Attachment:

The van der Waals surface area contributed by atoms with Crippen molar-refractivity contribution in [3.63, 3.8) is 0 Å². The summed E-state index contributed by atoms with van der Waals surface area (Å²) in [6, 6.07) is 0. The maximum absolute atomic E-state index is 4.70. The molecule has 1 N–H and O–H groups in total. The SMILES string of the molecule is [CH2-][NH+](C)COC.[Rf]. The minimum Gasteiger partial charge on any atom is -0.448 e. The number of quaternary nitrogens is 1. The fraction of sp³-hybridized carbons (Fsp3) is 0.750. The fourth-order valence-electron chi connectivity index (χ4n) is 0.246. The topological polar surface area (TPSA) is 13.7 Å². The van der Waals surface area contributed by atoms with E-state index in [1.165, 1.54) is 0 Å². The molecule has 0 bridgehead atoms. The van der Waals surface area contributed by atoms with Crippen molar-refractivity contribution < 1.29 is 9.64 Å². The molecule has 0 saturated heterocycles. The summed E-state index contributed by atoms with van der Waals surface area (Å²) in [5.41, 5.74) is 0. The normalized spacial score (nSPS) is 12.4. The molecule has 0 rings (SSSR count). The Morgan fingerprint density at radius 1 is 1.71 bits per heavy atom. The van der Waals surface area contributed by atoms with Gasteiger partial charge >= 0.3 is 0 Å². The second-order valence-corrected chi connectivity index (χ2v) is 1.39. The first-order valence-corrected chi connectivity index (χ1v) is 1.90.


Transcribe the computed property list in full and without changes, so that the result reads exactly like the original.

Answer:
The van der Waals surface area contributed by atoms with Crippen molar-refractivity contribution in [3.63, 3.8) is 0 Å². The summed E-state index contributed by atoms with van der Waals surface area (Å²) in [6, 6.07) is 0. The maximum absolute atomic E-state index is 4.70. The molecule has 1 N–H and O–H groups in total. The SMILES string of the molecule is [CH2-][NH+](C)COC.[Rf]. The minimum Gasteiger partial charge on any atom is -0.448 e. The number of quaternary nitrogens is 1. The fraction of sp³-hybridized carbons (Fsp3) is 0.750. The fourth-order valence-electron chi connectivity index (χ4n) is 0.246. The topological polar surface area (TPSA) is 13.7 Å². The van der Waals surface area contributed by atoms with E-state index in [1.165, 1.54) is 0 Å². The molecule has 0 bridgehead atoms. The van der Waals surface area contributed by atoms with Crippen molar-refractivity contribution < 1.29 is 9.64 Å². The molecule has 0 saturated heterocycles. The summed E-state index contributed by atoms with van der Waals surface area (Å²) in [5.41, 5.74) is 0. The normalized spacial score (nSPS) is 12.4. The molecule has 0 rings (SSSR count). The Morgan fingerprint density at radius 1 is 1.71 bits per heavy atom. The van der Waals surface area contributed by atoms with Gasteiger partial charge >= 0.3 is 0 Å². The second-order valence-corrected chi connectivity index (χ2v) is 1.39. The first-order valence-corrected chi connectivity index (χ1v) is 1.90.